Why Are We Bad at Picking Good Leaders?
Jeffrey Cohn and Jay Moran
This book is the result of years of consulting practice and interviews with over 100 corporate CEOs and other leaders designed to find a better way to identify and select corporate leaders. There is little disagreement with the premise of the book as stated in its title, so there is no question that research and discussion in this area is needed.
The authors identify seven characteristics to assess when recruiting and selecting leaders: integrity, empathy, emotional intelligence, vision, judgement, courage, and passion. To those who feel other qualities or expressions should be on the list, the book’s Appendix A includes a list and short descriptions of “Commonly Used (and Misused) Leadership Terms”. The book’s narrative also addresses some examples of terms which are similar to, but not as precise as the terms the authors prefer.
The first seven chapters are each dedicated to one of the characteristics, with illustrations, case studies, and a section on how to evaluate presence of the characteristic in a leader.
The final chapter of the book is dedicated to outlining the process to follow when recruiting leaders. The outline may prove disappointing, for two reasons. First, the outline does not include the detailed information necessary to illustrate the steps. Second, two of the steps potentially or actually involve retaining outside consultants to perform the work: vetting of executive resumes according to standard criteria and the interview process designed to evaluate the top candidates using the seven criteria.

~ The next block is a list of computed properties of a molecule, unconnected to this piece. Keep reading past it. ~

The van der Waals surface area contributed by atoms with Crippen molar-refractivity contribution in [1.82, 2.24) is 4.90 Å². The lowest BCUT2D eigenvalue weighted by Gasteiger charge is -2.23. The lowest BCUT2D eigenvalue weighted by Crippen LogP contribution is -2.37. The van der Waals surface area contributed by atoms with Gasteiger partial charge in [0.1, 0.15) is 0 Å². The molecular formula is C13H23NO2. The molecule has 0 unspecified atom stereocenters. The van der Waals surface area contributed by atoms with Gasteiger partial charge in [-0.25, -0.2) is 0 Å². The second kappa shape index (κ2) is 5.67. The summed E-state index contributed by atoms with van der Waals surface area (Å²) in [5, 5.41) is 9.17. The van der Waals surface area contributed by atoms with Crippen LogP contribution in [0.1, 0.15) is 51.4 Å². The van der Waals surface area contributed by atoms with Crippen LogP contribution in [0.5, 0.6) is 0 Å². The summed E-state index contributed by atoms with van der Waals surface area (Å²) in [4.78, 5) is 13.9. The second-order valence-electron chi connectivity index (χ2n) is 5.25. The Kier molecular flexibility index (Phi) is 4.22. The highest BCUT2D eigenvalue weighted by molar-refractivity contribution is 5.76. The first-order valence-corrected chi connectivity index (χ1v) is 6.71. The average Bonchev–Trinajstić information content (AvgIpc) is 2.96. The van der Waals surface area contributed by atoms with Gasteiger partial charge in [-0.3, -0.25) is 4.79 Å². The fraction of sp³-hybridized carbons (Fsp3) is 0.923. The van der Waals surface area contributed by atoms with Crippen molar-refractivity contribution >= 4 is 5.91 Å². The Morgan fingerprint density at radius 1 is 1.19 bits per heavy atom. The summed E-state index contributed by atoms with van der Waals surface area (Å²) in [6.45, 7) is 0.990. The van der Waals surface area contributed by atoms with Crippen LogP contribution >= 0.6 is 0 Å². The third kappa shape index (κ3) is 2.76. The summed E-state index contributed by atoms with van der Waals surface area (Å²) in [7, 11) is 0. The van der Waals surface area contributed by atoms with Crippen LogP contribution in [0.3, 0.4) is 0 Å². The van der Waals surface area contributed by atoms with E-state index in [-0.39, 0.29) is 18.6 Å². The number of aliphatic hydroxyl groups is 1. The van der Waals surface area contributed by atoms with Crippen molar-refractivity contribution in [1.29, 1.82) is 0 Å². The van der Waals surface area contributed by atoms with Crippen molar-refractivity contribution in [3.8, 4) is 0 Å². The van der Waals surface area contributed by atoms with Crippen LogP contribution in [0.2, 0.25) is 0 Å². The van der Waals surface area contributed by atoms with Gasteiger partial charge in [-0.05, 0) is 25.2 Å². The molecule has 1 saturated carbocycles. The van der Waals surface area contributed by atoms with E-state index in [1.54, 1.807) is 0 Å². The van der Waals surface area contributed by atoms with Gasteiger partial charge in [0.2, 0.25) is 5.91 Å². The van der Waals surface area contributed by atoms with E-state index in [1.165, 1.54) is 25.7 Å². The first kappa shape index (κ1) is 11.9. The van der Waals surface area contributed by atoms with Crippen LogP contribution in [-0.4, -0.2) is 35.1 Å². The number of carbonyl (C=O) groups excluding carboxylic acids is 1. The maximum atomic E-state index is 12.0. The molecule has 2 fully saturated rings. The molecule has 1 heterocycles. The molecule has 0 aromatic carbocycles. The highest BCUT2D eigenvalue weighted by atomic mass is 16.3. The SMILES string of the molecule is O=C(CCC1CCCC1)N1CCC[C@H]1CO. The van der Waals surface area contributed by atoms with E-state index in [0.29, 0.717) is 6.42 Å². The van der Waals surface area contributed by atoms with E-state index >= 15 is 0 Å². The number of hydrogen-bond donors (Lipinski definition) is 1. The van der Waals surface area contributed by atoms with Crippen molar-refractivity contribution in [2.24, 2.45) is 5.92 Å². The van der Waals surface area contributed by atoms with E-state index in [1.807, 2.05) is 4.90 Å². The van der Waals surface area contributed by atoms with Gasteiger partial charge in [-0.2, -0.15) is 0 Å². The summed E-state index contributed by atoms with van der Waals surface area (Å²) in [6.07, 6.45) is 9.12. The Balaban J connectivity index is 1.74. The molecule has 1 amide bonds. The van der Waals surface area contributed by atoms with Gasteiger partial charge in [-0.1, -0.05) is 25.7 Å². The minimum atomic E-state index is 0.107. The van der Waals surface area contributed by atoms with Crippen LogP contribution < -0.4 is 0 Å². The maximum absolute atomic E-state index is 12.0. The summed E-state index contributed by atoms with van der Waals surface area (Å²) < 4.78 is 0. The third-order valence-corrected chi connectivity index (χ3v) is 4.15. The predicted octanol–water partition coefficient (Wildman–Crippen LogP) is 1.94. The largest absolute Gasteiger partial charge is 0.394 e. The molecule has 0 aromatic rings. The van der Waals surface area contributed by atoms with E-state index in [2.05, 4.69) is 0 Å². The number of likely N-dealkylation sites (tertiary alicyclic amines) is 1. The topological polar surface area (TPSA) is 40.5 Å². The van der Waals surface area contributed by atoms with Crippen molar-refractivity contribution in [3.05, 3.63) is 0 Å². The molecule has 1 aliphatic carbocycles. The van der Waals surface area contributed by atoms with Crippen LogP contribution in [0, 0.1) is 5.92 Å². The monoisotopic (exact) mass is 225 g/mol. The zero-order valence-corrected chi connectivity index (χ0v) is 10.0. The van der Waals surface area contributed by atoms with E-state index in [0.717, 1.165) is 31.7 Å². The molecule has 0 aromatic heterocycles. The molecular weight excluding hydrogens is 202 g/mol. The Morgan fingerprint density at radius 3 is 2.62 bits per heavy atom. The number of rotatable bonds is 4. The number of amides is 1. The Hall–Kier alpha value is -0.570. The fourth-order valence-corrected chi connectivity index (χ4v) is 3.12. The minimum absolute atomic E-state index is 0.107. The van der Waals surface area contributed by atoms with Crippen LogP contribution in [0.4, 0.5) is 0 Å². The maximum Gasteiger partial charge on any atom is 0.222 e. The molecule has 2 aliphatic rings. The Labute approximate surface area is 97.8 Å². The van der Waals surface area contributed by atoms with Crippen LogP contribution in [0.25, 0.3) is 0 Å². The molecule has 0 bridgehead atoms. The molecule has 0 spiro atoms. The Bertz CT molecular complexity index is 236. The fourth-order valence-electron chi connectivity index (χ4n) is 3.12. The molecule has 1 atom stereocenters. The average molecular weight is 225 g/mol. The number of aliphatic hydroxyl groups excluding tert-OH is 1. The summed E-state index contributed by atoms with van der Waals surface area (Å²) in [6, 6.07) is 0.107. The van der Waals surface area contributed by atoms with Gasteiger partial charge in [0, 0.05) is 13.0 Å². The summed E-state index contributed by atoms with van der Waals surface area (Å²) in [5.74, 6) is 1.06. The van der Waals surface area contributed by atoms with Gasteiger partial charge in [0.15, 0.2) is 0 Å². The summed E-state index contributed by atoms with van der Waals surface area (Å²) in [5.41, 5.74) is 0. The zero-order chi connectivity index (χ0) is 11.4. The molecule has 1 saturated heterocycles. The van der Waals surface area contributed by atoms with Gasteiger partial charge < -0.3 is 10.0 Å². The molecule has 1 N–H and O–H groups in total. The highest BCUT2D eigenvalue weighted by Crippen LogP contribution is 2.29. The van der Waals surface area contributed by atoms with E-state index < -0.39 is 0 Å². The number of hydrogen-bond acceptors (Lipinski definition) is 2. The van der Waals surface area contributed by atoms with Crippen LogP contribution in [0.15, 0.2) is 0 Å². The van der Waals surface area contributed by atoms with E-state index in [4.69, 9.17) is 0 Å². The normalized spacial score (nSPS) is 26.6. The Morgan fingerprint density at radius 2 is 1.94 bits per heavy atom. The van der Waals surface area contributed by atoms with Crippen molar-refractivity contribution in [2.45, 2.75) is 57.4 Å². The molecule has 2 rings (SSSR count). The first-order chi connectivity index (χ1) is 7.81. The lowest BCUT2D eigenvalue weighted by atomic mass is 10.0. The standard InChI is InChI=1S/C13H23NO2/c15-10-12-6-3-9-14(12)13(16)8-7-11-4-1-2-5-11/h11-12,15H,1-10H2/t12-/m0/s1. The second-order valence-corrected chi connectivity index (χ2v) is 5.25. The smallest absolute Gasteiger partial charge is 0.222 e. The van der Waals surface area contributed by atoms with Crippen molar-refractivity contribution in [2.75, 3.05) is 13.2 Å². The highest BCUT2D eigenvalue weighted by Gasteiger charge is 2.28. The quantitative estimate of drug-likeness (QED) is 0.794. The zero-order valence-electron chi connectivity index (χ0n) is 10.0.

I heartily endorse the authors first step in the hiring process – determining what kind of leader you want. Both leaders and leadership opportunities present themselves in many shades and flavors. The hiring authorities (e.g., board of directors, CEO, etc.) need to candidly answer questions. What leadership qualities does our corporate culture embrace? Given our current and likely future table of organization, what talents and qualities do we need to compliment what already exists in our organization? Are we too quick to look for a copy of the last leader we loved? Are we too quick to look for the polar opposite of the last leader who failed?
Finally, the authors address the importance of executive coaching to help leaders improve their performance in characteristics where they may need help. Unfortunately, their illustration of the benefits of this practice was not as strong as it might have been. Also, I would have loved it if they would have mentioned Buckingham’s work on talent maximization and contrasted it with their own more traditional approach to coaching.
I recommend the book as one component of designing your approach to hiring leaders. In conjunction with other books like Who, First, Discover Your Strengths, and The Four Obsessions of an Extraordinary Executive, Why Are Bad at Picking Good Leaders? will help you determine the best leadership development course for your organization.